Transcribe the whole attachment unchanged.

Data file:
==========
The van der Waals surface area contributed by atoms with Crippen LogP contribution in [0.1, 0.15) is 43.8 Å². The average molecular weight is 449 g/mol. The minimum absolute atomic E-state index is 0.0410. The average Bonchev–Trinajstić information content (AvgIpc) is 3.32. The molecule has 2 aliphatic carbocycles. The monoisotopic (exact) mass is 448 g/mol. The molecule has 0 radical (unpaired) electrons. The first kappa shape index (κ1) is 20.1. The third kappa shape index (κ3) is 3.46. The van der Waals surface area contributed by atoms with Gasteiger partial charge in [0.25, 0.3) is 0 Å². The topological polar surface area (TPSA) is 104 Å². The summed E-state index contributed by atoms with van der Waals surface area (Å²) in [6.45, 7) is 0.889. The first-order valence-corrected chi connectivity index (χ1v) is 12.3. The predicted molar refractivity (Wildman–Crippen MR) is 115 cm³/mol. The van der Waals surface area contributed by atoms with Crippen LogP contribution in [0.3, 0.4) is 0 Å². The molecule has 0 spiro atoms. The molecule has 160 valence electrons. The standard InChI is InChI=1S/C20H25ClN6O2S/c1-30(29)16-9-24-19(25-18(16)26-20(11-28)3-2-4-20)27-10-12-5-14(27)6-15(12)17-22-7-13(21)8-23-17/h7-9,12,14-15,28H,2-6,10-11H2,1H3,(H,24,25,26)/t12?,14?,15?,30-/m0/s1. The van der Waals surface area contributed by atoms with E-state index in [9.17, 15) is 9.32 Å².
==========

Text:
The van der Waals surface area contributed by atoms with Crippen LogP contribution in [0.1, 0.15) is 43.8 Å². The average molecular weight is 449 g/mol. The minimum absolute atomic E-state index is 0.0410. The average Bonchev–Trinajstić information content (AvgIpc) is 3.32. The molecule has 2 aliphatic carbocycles. The monoisotopic (exact) mass is 448 g/mol. The molecule has 0 radical (unpaired) electrons. The first kappa shape index (κ1) is 20.1. The third kappa shape index (κ3) is 3.46. The van der Waals surface area contributed by atoms with Gasteiger partial charge in [0.25, 0.3) is 0 Å². The topological polar surface area (TPSA) is 104 Å². The summed E-state index contributed by atoms with van der Waals surface area (Å²) in [6.45, 7) is 0.889. The first-order valence-corrected chi connectivity index (χ1v) is 12.3. The predicted molar refractivity (Wildman–Crippen MR) is 115 cm³/mol. The van der Waals surface area contributed by atoms with Crippen LogP contribution in [0.3, 0.4) is 0 Å². The molecule has 0 spiro atoms. The molecule has 160 valence electrons. The standard InChI is InChI=1S/C20H25ClN6O2S/c1-30(29)16-9-24-19(25-18(16)26-20(11-28)3-2-4-20)27-10-12-5-14(27)6-15(12)17-22-7-13(21)8-23-17/h7-9,12,14-15,28H,2-6,10-11H2,1H3,(H,24,25,26)/t12?,14?,15?,30-/m0/s1. The van der Waals surface area contributed by atoms with E-state index in [9.17, 15) is 9.32 Å².